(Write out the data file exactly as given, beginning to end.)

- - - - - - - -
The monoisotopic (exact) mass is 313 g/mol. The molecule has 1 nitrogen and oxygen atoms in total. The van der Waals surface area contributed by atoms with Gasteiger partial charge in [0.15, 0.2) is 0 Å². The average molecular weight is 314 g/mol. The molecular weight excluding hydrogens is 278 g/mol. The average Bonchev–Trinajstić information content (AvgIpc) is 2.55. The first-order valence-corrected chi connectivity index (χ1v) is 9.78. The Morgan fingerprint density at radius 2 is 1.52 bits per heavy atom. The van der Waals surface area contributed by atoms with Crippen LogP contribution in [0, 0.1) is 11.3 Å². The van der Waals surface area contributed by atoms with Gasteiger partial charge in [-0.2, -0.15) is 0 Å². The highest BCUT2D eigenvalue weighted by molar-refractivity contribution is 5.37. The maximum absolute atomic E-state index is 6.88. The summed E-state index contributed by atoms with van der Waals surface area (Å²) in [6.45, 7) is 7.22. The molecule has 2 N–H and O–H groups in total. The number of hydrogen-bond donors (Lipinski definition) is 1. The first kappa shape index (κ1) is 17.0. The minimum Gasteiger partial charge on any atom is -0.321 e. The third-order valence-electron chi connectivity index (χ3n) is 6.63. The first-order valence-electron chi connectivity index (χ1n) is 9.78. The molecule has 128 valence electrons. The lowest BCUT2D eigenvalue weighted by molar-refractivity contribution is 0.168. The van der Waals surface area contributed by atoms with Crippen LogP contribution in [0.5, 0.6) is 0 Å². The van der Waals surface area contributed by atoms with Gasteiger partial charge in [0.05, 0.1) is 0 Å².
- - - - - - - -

The monoisotopic (exact) mass is 313 g/mol. The molecule has 1 nitrogen and oxygen atoms in total. The van der Waals surface area contributed by atoms with Gasteiger partial charge in [0.15, 0.2) is 0 Å². The average molecular weight is 314 g/mol. The molecular weight excluding hydrogens is 278 g/mol. The average Bonchev–Trinajstić information content (AvgIpc) is 2.55. The first-order valence-corrected chi connectivity index (χ1v) is 9.78. The Morgan fingerprint density at radius 2 is 1.52 bits per heavy atom. The van der Waals surface area contributed by atoms with Crippen LogP contribution in [0, 0.1) is 11.3 Å². The van der Waals surface area contributed by atoms with Gasteiger partial charge in [-0.2, -0.15) is 0 Å². The highest BCUT2D eigenvalue weighted by molar-refractivity contribution is 5.37. The maximum absolute atomic E-state index is 6.88. The summed E-state index contributed by atoms with van der Waals surface area (Å²) in [6.45, 7) is 7.22. The molecule has 2 N–H and O–H groups in total. The number of hydrogen-bond donors (Lipinski definition) is 1. The first kappa shape index (κ1) is 17.0. The minimum Gasteiger partial charge on any atom is -0.321 e. The third-order valence-electron chi connectivity index (χ3n) is 6.63. The first-order valence-electron chi connectivity index (χ1n) is 9.78. The molecule has 128 valence electrons. The lowest BCUT2D eigenvalue weighted by molar-refractivity contribution is 0.168. The van der Waals surface area contributed by atoms with Crippen LogP contribution in [0.5, 0.6) is 0 Å². The van der Waals surface area contributed by atoms with Gasteiger partial charge in [0.05, 0.1) is 0 Å².